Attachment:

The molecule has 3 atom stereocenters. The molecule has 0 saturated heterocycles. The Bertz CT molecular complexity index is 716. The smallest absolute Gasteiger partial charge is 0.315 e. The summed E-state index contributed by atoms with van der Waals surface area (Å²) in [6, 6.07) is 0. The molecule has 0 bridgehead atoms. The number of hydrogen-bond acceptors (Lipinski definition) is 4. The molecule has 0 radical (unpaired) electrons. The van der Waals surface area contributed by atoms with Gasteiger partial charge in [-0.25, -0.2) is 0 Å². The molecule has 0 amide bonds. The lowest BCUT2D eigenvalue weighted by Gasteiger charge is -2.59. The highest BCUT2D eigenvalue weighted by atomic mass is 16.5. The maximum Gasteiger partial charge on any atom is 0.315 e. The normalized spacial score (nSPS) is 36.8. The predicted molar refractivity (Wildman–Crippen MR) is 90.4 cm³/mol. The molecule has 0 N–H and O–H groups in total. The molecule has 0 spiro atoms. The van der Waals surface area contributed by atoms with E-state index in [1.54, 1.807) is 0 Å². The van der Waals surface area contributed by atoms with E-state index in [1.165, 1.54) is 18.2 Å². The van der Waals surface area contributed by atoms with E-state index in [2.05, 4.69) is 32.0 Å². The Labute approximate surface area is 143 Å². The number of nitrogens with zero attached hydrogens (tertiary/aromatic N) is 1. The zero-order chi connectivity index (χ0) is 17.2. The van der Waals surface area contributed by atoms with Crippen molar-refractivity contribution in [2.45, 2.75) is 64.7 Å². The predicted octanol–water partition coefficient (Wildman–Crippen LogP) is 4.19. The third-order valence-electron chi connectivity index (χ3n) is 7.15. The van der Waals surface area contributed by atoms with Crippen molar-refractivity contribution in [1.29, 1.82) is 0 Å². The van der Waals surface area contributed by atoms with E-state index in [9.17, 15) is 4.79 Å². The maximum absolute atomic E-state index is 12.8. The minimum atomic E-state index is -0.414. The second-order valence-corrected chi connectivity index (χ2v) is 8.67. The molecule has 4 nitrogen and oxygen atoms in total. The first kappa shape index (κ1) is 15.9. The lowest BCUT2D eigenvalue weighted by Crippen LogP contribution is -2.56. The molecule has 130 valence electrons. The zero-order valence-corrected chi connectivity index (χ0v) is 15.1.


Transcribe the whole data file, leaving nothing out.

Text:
The molecule has 3 atom stereocenters. The molecule has 0 saturated heterocycles. The Bertz CT molecular complexity index is 716. The smallest absolute Gasteiger partial charge is 0.315 e. The summed E-state index contributed by atoms with van der Waals surface area (Å²) in [6, 6.07) is 0. The molecule has 0 bridgehead atoms. The number of hydrogen-bond acceptors (Lipinski definition) is 4. The molecule has 0 radical (unpaired) electrons. The van der Waals surface area contributed by atoms with Gasteiger partial charge in [-0.25, -0.2) is 0 Å². The molecule has 0 amide bonds. The lowest BCUT2D eigenvalue weighted by Gasteiger charge is -2.59. The highest BCUT2D eigenvalue weighted by atomic mass is 16.5. The maximum Gasteiger partial charge on any atom is 0.315 e. The normalized spacial score (nSPS) is 36.8. The predicted molar refractivity (Wildman–Crippen MR) is 90.4 cm³/mol. The molecule has 0 N–H and O–H groups in total. The molecule has 0 spiro atoms. The van der Waals surface area contributed by atoms with E-state index in [1.54, 1.807) is 0 Å². The van der Waals surface area contributed by atoms with E-state index in [1.165, 1.54) is 18.2 Å². The van der Waals surface area contributed by atoms with E-state index in [2.05, 4.69) is 32.0 Å². The Labute approximate surface area is 143 Å². The number of nitrogens with zero attached hydrogens (tertiary/aromatic N) is 1. The zero-order chi connectivity index (χ0) is 17.2. The van der Waals surface area contributed by atoms with Crippen molar-refractivity contribution in [2.45, 2.75) is 64.7 Å². The predicted octanol–water partition coefficient (Wildman–Crippen LogP) is 4.19. The third-order valence-electron chi connectivity index (χ3n) is 7.15. The van der Waals surface area contributed by atoms with Crippen molar-refractivity contribution in [1.29, 1.82) is 0 Å². The van der Waals surface area contributed by atoms with E-state index in [9.17, 15) is 4.79 Å². The maximum absolute atomic E-state index is 12.8. The minimum atomic E-state index is -0.414. The second-order valence-corrected chi connectivity index (χ2v) is 8.67. The molecule has 4 nitrogen and oxygen atoms in total. The first kappa shape index (κ1) is 15.9. The lowest BCUT2D eigenvalue weighted by Crippen LogP contribution is -2.56. The molecule has 130 valence electrons. The zero-order valence-corrected chi connectivity index (χ0v) is 15.1.